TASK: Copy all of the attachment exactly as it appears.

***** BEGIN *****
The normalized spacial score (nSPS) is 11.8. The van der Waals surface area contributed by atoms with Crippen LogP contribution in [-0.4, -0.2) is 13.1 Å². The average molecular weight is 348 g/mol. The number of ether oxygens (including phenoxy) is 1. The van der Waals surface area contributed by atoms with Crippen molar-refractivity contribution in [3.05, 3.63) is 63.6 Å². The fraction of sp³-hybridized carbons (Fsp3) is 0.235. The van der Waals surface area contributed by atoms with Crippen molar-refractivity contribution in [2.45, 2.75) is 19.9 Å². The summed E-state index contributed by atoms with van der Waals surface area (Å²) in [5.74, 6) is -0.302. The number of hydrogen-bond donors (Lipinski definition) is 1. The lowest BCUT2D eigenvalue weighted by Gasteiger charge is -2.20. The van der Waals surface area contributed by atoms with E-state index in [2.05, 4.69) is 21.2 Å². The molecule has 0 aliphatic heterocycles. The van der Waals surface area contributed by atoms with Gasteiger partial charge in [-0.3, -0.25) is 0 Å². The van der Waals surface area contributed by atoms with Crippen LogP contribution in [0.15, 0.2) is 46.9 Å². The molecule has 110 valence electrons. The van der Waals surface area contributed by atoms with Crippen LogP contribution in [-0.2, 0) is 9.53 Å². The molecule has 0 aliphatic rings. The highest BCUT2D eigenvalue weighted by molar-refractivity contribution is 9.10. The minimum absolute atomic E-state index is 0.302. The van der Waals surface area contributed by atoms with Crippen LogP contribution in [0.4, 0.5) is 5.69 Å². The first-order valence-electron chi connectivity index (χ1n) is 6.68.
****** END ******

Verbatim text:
The normalized spacial score (nSPS) is 11.8. The van der Waals surface area contributed by atoms with Crippen LogP contribution in [-0.4, -0.2) is 13.1 Å². The average molecular weight is 348 g/mol. The number of ether oxygens (including phenoxy) is 1. The van der Waals surface area contributed by atoms with Crippen molar-refractivity contribution in [3.05, 3.63) is 63.6 Å². The fraction of sp³-hybridized carbons (Fsp3) is 0.235. The van der Waals surface area contributed by atoms with Crippen molar-refractivity contribution in [2.45, 2.75) is 19.9 Å². The summed E-state index contributed by atoms with van der Waals surface area (Å²) in [5.74, 6) is -0.302. The number of hydrogen-bond donors (Lipinski definition) is 1. The lowest BCUT2D eigenvalue weighted by Gasteiger charge is -2.20. The van der Waals surface area contributed by atoms with E-state index in [2.05, 4.69) is 21.2 Å². The molecule has 0 aliphatic heterocycles. The van der Waals surface area contributed by atoms with Gasteiger partial charge in [-0.3, -0.25) is 0 Å². The van der Waals surface area contributed by atoms with Crippen LogP contribution in [0.15, 0.2) is 46.9 Å². The molecule has 110 valence electrons. The van der Waals surface area contributed by atoms with Crippen LogP contribution in [-0.2, 0) is 9.53 Å². The molecule has 0 aliphatic rings. The highest BCUT2D eigenvalue weighted by molar-refractivity contribution is 9.10. The minimum absolute atomic E-state index is 0.302. The van der Waals surface area contributed by atoms with Crippen LogP contribution in [0.4, 0.5) is 5.69 Å². The first-order valence-electron chi connectivity index (χ1n) is 6.68.